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Marvelman, known for trademark reasons as Miracleman in his American reprints and story continuation, is a fictional comic book superhero created in 1954 by writer-artist Mick Anglo for publisher L. Miller & Son. Originally intended as a United Kingdom home-grown substitute for the American character Captain Marvel, the series ran until 1963. He was revived in 1982 in a dark, post-modern deconstructionist series by writer Alan Moore, with later contributions by Neil Gaiman.

The character is notorious for the long, complex and expensive legal battle over various creative rights attached to it. Unresolved for many years, the litigation had directly involved Gaiman, Todd McFarlane and several other people who also claimed at least partial ownership of the character and the works containing him. This rights conflict had prevented the reprint and distribution of any of the Miracleman stories, making the critically acclaimed work extremely difficult to find. However, at the 2009 San Diego Comic-Con, Joe Quesada announced Marvel Comics had purchased the rights to the Marvelman character.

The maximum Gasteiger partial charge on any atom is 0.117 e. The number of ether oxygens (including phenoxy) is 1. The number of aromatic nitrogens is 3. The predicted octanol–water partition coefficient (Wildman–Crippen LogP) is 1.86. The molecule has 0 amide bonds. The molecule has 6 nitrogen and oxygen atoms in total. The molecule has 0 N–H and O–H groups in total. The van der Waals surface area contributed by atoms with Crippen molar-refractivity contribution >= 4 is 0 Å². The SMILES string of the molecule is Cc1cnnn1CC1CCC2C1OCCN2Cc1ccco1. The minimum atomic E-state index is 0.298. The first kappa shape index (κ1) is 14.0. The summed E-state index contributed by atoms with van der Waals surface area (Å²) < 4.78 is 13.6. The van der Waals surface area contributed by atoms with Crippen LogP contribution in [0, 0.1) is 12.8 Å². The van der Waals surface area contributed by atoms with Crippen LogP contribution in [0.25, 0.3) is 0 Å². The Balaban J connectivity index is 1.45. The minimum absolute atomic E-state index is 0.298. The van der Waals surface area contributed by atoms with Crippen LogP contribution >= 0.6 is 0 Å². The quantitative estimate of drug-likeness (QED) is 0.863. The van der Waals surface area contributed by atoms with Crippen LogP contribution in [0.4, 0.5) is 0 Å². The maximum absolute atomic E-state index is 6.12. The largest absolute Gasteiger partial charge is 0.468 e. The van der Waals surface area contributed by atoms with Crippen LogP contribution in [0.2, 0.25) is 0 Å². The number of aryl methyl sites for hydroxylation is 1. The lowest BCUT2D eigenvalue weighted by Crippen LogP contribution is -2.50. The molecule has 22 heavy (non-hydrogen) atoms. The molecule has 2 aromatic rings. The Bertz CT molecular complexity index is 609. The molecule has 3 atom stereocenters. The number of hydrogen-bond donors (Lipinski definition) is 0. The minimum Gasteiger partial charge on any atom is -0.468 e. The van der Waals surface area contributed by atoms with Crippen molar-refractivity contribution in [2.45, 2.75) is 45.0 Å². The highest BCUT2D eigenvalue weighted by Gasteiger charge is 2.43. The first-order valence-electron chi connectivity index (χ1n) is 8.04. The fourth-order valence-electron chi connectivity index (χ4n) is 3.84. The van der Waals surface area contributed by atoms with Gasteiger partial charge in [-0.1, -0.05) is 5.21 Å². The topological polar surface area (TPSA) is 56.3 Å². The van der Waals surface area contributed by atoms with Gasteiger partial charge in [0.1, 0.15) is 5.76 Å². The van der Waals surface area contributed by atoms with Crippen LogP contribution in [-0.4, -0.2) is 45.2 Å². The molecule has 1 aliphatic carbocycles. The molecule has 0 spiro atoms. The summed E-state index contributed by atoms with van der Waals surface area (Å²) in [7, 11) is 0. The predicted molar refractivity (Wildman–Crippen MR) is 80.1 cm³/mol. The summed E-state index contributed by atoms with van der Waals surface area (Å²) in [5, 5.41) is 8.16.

Marvelman: The Mick Anglo years

In 1954 Fawcett Comics, the U.S. publisher of Captain Marvel, discontinued the title after a lawsuit from DC Comics. Len Miller had been publishing black & white reprints of the series, along with other Fawcett titles, in the UK, and rather than stopping he turned to comic writer Mick Anglo for help continuing (or replacing) the comic. They transformed Captain Marvel to Marvelman while Miller continued his other Fawcett reprint titles and used logos and trademarks that looked significantly like Fawcett's. This added to the appearance that the Fawcett line was continuing, and that Marvelman was still Captain Marvel, in order to retain the audience.

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